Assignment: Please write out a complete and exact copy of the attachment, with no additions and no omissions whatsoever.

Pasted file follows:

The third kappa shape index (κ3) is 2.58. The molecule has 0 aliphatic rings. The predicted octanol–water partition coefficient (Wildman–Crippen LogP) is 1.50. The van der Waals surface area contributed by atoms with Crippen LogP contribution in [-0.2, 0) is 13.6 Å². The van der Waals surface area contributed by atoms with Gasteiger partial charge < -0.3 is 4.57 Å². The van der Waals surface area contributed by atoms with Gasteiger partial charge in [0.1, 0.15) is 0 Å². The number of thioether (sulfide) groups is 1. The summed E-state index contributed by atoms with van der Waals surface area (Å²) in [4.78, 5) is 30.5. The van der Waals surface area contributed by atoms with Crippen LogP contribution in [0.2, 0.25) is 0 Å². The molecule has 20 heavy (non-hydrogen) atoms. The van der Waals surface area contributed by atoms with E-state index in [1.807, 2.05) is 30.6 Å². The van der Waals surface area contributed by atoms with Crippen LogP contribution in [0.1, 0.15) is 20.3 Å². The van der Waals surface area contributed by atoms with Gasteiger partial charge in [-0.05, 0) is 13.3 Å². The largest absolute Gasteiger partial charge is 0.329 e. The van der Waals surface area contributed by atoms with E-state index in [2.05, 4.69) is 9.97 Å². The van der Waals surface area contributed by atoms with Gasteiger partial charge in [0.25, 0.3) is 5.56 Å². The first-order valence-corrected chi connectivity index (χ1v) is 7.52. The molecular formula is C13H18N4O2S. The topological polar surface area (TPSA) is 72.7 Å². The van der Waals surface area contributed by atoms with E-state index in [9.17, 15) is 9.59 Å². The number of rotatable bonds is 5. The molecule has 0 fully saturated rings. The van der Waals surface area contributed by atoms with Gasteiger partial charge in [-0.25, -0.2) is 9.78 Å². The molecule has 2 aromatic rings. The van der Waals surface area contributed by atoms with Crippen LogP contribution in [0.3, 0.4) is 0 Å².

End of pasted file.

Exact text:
The third kappa shape index (κ3) is 2.58. The molecule has 0 aliphatic rings. The predicted octanol–water partition coefficient (Wildman–Crippen LogP) is 1.50. The van der Waals surface area contributed by atoms with Crippen LogP contribution in [-0.2, 0) is 13.6 Å². The van der Waals surface area contributed by atoms with Gasteiger partial charge < -0.3 is 4.57 Å². The van der Waals surface area contributed by atoms with Gasteiger partial charge in [0.1, 0.15) is 0 Å². The number of thioether (sulfide) groups is 1. The summed E-state index contributed by atoms with van der Waals surface area (Å²) in [4.78, 5) is 30.5. The van der Waals surface area contributed by atoms with Crippen LogP contribution in [0.2, 0.25) is 0 Å². The molecule has 20 heavy (non-hydrogen) atoms. The van der Waals surface area contributed by atoms with E-state index in [1.807, 2.05) is 30.6 Å². The van der Waals surface area contributed by atoms with Crippen LogP contribution in [0.1, 0.15) is 20.3 Å². The van der Waals surface area contributed by atoms with Gasteiger partial charge in [-0.05, 0) is 13.3 Å². The largest absolute Gasteiger partial charge is 0.329 e. The van der Waals surface area contributed by atoms with E-state index in [2.05, 4.69) is 9.97 Å². The van der Waals surface area contributed by atoms with Gasteiger partial charge in [0.25, 0.3) is 5.56 Å². The first-order valence-corrected chi connectivity index (χ1v) is 7.52. The molecular formula is C13H18N4O2S. The topological polar surface area (TPSA) is 72.7 Å². The van der Waals surface area contributed by atoms with E-state index in [9.17, 15) is 9.59 Å². The number of rotatable bonds is 5. The molecule has 0 fully saturated rings. The van der Waals surface area contributed by atoms with Gasteiger partial charge in [-0.25, -0.2) is 9.78 Å². The molecule has 2 aromatic rings. The van der Waals surface area contributed by atoms with Crippen LogP contribution in [0.3, 0.4) is 0 Å².